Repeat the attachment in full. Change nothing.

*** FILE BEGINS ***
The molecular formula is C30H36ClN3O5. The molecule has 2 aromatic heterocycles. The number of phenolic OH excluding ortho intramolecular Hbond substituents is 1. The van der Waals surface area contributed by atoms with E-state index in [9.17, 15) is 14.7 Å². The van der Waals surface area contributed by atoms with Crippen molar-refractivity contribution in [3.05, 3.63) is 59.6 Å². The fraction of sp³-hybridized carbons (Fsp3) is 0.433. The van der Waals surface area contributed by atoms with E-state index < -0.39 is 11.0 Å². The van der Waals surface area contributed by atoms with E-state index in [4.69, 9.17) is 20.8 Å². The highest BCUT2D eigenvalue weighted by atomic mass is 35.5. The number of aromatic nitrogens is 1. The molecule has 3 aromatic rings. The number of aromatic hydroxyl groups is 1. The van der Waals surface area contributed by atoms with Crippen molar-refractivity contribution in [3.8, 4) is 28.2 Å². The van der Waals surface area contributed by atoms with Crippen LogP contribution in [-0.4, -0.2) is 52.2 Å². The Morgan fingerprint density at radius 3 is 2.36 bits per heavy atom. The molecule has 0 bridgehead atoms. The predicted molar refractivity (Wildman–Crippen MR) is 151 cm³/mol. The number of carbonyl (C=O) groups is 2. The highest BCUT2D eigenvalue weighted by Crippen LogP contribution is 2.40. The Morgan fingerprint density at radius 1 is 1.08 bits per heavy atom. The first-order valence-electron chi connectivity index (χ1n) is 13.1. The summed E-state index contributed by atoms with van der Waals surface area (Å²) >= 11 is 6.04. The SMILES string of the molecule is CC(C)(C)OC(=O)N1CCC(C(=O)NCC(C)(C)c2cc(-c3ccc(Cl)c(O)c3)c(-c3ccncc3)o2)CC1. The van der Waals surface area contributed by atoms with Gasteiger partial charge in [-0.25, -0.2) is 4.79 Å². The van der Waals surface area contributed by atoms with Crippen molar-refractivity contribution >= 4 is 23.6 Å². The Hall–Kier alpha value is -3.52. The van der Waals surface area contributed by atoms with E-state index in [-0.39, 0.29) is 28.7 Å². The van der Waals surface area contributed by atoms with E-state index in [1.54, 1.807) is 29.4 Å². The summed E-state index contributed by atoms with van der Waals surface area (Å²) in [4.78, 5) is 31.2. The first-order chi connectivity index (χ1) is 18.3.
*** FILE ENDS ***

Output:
The molecular formula is C30H36ClN3O5. The molecule has 2 aromatic heterocycles. The number of phenolic OH excluding ortho intramolecular Hbond substituents is 1. The van der Waals surface area contributed by atoms with E-state index in [9.17, 15) is 14.7 Å². The van der Waals surface area contributed by atoms with Crippen molar-refractivity contribution in [3.05, 3.63) is 59.6 Å². The fraction of sp³-hybridized carbons (Fsp3) is 0.433. The van der Waals surface area contributed by atoms with E-state index < -0.39 is 11.0 Å². The van der Waals surface area contributed by atoms with E-state index in [4.69, 9.17) is 20.8 Å². The highest BCUT2D eigenvalue weighted by atomic mass is 35.5. The number of aromatic nitrogens is 1. The molecule has 3 aromatic rings. The number of aromatic hydroxyl groups is 1. The van der Waals surface area contributed by atoms with Crippen molar-refractivity contribution in [3.8, 4) is 28.2 Å². The van der Waals surface area contributed by atoms with Crippen LogP contribution in [-0.4, -0.2) is 52.2 Å². The Morgan fingerprint density at radius 3 is 2.36 bits per heavy atom. The molecule has 0 bridgehead atoms. The predicted molar refractivity (Wildman–Crippen MR) is 151 cm³/mol. The number of carbonyl (C=O) groups is 2. The highest BCUT2D eigenvalue weighted by Crippen LogP contribution is 2.40. The Morgan fingerprint density at radius 1 is 1.08 bits per heavy atom. The first-order valence-electron chi connectivity index (χ1n) is 13.1. The summed E-state index contributed by atoms with van der Waals surface area (Å²) >= 11 is 6.04. The SMILES string of the molecule is CC(C)(C)OC(=O)N1CCC(C(=O)NCC(C)(C)c2cc(-c3ccc(Cl)c(O)c3)c(-c3ccncc3)o2)CC1. The van der Waals surface area contributed by atoms with Gasteiger partial charge in [-0.25, -0.2) is 4.79 Å². The van der Waals surface area contributed by atoms with Crippen molar-refractivity contribution >= 4 is 23.6 Å². The Hall–Kier alpha value is -3.52. The van der Waals surface area contributed by atoms with E-state index in [-0.39, 0.29) is 28.7 Å². The van der Waals surface area contributed by atoms with E-state index in [1.54, 1.807) is 29.4 Å². The summed E-state index contributed by atoms with van der Waals surface area (Å²) in [4.78, 5) is 31.2. The first-order chi connectivity index (χ1) is 18.3.